Following the violent protest by taxi and bajaj drivers in Jakarta last week, taxi drivers in Malaysia’s capital, Kuala Lumpur, also took to protesting against the ride-hailing businesses GrabCar and Uber. The protest started at Jalan Ampang, a major artery, about 10 am and ended with some 100 taxis parked on Jalan Bukit Bintang, one of the busiest roads and a popular shopping area, causing a traffic gridlock.
After numerous warnings by the police to disperse, the protesting taxi drivers finally left Bukit Bintang after noon when police arrested five protesters and seized two taxis. Among those arrested was Persatuan Transformasi Pemandu Teksi Malaysia (Pers1m) president, Kamaruddin Mohd Hussain.
He said they were informed of the protest last week, which was spread mainly by messaging apps. “The protest was supposed to be joined by 7,000 taxi drivers however only about 700 made it to the location as the police had blocked the road,” he claimed.
But while there are sympathetic parties to the cabbies’ plight, one wonders how causing a major inconvenience to road users and having their potential clients resort to using the very businesses they were protesting against, to get around yesterday, can improve the cabbies’ situation. Could there have been a more productive way of showing displeasure?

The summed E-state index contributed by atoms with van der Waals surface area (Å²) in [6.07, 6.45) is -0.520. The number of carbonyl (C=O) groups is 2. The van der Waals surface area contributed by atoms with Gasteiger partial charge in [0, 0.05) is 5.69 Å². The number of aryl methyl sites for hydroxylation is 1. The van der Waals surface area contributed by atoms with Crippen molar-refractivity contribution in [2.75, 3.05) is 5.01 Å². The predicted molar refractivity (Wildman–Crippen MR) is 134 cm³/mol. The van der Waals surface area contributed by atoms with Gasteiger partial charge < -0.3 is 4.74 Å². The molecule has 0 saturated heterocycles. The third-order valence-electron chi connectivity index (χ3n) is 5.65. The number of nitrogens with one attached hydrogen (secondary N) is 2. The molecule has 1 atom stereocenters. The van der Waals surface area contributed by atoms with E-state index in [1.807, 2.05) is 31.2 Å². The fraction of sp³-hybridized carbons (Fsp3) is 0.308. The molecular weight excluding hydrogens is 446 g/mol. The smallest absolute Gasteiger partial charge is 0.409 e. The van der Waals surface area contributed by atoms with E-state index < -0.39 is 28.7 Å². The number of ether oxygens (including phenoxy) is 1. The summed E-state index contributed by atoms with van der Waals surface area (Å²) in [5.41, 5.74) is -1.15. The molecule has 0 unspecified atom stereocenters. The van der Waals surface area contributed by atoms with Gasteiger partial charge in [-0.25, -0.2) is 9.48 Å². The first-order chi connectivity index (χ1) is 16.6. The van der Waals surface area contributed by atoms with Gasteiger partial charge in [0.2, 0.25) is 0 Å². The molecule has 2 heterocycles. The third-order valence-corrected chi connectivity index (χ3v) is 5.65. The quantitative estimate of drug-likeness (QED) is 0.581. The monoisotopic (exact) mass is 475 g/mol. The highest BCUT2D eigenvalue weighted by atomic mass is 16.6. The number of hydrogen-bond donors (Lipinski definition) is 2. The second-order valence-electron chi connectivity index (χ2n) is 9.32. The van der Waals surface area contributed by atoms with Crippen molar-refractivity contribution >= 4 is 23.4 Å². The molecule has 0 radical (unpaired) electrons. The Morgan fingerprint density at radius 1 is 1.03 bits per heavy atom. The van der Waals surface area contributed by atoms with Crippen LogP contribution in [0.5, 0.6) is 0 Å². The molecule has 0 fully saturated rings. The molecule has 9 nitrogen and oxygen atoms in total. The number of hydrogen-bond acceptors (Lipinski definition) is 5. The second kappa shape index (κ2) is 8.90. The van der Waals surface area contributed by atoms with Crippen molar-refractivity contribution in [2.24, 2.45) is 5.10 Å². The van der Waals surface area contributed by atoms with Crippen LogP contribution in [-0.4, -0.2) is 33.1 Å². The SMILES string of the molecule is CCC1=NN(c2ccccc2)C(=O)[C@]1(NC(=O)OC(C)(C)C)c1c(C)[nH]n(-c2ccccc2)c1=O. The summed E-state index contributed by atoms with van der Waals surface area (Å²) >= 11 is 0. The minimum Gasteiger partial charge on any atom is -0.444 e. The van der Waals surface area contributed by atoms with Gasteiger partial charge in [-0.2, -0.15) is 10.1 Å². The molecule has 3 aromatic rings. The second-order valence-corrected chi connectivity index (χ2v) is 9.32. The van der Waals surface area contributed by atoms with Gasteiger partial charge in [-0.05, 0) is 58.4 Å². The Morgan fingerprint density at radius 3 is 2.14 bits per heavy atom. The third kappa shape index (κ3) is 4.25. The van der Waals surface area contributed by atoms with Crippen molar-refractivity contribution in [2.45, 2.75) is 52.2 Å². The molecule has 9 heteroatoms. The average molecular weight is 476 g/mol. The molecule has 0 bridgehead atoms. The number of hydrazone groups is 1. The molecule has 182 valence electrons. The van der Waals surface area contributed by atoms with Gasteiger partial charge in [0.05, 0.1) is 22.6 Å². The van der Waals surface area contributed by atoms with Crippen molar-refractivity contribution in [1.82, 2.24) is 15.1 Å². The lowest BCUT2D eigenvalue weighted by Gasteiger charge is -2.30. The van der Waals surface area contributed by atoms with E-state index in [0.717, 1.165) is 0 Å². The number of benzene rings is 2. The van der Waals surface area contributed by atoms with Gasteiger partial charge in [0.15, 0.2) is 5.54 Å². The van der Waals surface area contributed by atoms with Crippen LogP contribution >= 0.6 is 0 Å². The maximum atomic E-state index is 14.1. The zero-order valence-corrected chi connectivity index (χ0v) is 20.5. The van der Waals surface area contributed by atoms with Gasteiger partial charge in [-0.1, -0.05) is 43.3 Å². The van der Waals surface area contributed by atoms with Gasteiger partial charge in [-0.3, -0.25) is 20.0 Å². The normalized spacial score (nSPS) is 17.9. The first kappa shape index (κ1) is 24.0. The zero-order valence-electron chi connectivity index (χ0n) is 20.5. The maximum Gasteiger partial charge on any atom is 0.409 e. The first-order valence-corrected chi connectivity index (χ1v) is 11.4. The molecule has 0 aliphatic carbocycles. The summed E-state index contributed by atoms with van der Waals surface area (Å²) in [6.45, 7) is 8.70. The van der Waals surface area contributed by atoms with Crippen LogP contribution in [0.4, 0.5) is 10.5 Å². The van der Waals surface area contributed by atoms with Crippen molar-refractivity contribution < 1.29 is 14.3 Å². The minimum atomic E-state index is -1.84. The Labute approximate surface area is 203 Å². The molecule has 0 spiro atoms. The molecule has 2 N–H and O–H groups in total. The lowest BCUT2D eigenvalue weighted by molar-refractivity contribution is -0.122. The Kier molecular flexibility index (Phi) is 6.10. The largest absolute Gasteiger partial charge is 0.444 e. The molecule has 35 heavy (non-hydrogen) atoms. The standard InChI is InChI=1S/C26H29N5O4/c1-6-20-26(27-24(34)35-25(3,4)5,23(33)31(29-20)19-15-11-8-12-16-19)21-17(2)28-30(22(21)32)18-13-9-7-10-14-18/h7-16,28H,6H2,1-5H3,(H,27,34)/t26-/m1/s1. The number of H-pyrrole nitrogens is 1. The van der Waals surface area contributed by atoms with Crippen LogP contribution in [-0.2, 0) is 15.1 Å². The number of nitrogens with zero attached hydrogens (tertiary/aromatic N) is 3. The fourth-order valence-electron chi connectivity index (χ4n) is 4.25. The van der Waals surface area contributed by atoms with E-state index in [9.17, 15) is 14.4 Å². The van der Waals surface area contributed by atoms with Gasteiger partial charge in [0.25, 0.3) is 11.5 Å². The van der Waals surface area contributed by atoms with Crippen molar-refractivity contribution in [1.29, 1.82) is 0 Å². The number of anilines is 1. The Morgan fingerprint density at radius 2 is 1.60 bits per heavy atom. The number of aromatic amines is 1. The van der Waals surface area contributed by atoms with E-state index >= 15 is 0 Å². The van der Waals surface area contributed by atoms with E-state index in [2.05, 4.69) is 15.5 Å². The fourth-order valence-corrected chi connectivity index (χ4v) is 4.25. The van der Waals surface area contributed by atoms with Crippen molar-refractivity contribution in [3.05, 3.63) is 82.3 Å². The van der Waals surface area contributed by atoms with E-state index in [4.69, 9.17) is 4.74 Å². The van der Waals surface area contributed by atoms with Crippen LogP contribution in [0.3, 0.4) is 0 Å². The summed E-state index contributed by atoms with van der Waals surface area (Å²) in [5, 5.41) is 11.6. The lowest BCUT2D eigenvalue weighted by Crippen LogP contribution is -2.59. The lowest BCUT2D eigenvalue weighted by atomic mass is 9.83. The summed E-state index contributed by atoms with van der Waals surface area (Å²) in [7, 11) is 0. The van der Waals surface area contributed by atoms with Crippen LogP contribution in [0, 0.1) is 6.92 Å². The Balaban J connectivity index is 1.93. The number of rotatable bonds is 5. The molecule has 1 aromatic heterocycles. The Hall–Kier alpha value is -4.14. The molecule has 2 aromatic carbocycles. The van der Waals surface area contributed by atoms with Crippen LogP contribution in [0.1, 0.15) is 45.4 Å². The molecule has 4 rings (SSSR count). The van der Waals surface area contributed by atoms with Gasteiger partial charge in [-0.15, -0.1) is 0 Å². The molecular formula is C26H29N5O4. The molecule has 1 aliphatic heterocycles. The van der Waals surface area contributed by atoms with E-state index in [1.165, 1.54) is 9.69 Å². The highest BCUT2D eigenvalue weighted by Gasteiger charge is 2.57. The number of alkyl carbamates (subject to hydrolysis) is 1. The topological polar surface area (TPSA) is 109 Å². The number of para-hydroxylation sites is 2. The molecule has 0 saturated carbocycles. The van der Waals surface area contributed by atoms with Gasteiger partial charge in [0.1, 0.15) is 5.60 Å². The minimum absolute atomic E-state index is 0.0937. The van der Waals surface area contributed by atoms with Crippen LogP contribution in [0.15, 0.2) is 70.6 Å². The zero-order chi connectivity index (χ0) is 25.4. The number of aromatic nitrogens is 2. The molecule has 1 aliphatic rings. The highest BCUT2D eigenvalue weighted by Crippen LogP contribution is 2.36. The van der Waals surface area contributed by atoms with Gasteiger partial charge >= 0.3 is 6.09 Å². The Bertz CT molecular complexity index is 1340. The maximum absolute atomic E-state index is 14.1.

Pursuant to the protest, Transport Minister Dato’ Sri Liow Tiong Lai said he has directed SPAD (Land Public Transport Commission) to speed up the process of regulating the ride-hailing businesses. “I agree that the Uber services can be continued but it needs to be regulated,” he said. A SPAD spokesman stated, “The Commission is undertaking efforts to ensure applications such as Uber and GrabCar are brought into the system and regulated. However this move will require time.”
It is unclear at this time how regulating the ride-hailing services will positively impact the taxi drivers. But the reasons why businesses like GrabCar and Uber have so quickly gained popularity with the public should be looked into promptly.
This isn’t the first time taxi drivers in KL have protested against the ride-hailing businesses. In November 2015, taxi drivers protested outside Parliament to urge the government to act against GrabCar and Uber. Globally, protests have been held in France, Mexico, Canada and Italy against the ride-hailing businesses.